Please, visit facingwatercrisis.org for more.
Australians are used to the fact that the Great Outback is not more than barely-populated arid grassland and desert that has adapted to the climatic conditions. However nowadays climate change causes a major concern in previously mild regions as well, since scorching summer months, coupled with persistent drought, demonstrate what happens when water scarcity looms. Recent bush fires have been catastrophic, but water crisis in its full complexity will be the real issue to deal with in the coming years.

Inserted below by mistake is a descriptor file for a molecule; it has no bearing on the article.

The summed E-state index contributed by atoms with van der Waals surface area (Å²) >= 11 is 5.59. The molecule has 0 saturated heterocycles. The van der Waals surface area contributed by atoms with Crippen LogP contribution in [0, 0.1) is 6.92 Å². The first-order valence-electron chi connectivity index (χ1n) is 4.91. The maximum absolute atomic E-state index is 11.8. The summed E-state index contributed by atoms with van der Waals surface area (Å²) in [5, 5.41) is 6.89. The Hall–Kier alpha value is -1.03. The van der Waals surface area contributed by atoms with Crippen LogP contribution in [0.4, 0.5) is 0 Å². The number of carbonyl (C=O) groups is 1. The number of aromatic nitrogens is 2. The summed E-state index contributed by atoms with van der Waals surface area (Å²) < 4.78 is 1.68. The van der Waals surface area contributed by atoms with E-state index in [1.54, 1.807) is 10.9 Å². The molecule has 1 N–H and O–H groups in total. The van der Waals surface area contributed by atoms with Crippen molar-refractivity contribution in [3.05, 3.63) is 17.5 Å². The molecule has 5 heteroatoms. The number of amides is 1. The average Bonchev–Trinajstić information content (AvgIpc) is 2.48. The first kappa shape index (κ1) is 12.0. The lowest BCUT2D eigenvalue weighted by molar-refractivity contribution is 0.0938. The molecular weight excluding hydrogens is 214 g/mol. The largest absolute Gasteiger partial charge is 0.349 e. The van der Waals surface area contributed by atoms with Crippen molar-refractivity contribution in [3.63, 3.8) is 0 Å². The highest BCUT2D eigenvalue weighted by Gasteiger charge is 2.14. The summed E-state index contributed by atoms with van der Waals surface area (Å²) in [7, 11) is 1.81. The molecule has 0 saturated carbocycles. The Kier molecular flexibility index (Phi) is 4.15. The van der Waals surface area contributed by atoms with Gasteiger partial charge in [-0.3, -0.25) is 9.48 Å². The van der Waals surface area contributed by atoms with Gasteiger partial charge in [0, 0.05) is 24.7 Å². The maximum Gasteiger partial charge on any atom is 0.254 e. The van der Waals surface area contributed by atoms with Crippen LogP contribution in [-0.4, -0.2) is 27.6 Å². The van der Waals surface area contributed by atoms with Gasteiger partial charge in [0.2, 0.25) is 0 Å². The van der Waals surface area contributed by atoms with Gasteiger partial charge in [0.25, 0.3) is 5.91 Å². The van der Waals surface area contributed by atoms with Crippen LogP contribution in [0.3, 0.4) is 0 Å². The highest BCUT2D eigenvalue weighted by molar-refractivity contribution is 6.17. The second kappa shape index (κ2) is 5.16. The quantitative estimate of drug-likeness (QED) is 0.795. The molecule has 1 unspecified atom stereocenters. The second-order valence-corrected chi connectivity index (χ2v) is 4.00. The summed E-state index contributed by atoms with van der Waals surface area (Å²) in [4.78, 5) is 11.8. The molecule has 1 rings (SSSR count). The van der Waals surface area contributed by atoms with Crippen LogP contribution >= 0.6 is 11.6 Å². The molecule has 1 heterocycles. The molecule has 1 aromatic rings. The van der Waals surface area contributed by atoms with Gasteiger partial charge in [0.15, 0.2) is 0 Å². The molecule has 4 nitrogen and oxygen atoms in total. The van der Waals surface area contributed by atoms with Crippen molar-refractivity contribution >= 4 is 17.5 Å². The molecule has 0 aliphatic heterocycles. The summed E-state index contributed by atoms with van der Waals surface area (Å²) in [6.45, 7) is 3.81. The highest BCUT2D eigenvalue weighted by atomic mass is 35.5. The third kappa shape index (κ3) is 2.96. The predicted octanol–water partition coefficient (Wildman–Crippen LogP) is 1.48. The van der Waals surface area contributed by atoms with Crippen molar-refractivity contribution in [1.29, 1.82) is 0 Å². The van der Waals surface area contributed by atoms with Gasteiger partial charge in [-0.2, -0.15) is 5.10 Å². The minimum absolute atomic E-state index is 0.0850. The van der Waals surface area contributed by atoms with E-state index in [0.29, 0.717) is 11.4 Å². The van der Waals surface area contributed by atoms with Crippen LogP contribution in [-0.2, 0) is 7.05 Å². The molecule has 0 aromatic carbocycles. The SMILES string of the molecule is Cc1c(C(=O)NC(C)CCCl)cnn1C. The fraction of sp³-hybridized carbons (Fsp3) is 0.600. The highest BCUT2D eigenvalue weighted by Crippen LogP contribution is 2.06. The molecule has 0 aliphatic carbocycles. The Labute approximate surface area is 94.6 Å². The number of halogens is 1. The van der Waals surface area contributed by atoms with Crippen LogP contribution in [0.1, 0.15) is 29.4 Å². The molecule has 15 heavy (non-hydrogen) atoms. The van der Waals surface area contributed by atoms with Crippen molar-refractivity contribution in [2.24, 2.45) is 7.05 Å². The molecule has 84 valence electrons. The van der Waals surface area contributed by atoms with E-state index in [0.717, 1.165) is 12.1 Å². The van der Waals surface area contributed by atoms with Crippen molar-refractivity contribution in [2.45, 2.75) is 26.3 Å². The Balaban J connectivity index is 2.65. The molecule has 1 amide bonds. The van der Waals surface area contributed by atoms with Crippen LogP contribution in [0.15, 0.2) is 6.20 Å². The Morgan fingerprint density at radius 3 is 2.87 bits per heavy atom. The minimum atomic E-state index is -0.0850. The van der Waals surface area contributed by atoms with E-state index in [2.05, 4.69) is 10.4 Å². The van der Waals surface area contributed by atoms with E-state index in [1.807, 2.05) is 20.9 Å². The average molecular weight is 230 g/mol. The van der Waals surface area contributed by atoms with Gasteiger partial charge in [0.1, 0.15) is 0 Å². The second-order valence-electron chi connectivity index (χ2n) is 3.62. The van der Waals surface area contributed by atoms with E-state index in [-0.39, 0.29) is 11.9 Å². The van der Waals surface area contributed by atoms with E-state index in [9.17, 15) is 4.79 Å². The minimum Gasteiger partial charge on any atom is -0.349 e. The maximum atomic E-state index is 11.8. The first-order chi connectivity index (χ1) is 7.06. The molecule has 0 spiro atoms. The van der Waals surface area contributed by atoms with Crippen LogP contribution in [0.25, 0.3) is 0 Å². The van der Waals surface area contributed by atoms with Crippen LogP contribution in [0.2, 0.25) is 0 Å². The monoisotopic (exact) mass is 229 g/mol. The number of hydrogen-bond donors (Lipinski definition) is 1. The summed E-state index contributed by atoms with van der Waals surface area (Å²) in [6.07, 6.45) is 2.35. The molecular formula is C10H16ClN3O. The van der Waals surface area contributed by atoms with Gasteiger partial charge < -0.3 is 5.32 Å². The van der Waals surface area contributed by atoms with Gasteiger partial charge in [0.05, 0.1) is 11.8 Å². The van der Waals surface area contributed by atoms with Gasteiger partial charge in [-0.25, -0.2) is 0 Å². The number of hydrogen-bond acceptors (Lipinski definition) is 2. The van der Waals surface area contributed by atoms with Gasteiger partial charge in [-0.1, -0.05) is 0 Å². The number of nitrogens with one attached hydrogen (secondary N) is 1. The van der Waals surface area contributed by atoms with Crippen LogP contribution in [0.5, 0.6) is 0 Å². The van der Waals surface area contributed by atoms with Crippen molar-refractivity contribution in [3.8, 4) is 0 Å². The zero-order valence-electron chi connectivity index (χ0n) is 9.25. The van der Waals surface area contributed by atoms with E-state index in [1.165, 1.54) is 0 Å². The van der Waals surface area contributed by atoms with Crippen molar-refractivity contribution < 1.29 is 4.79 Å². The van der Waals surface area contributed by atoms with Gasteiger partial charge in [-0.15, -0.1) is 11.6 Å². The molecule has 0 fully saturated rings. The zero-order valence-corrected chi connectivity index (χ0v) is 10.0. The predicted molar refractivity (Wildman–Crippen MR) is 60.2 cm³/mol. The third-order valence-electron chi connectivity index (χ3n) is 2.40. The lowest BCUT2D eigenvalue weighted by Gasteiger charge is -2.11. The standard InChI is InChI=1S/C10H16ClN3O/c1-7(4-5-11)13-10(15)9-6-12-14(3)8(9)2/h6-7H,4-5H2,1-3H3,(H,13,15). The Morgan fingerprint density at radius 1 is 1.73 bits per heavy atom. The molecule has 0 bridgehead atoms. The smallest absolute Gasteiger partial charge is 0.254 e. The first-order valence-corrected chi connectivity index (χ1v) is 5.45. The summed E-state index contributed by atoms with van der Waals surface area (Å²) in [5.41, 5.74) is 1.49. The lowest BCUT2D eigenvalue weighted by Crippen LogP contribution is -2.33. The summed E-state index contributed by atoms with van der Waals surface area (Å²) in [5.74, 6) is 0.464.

Australia has a poor track record in saving resources and fighting climate change. Its per capita carbon dioxide emissions are still among the highest in the world. Farmers were traditionally engaged in rice and beef production, which are the plant and the animal species most costly in embedded “virtual water”. Australia in the past hundred years has relied solely on water from dams for agriculture and consumption. However there is a gradual shift in the Australian approach to the crisis. Now schemes like sewage-water recycling, government rebates for homeowners to install water tanks, and tougher restrictions on industries have come into effect. In today’s Australia, it is considered socially irresponsible to waste water in any form.
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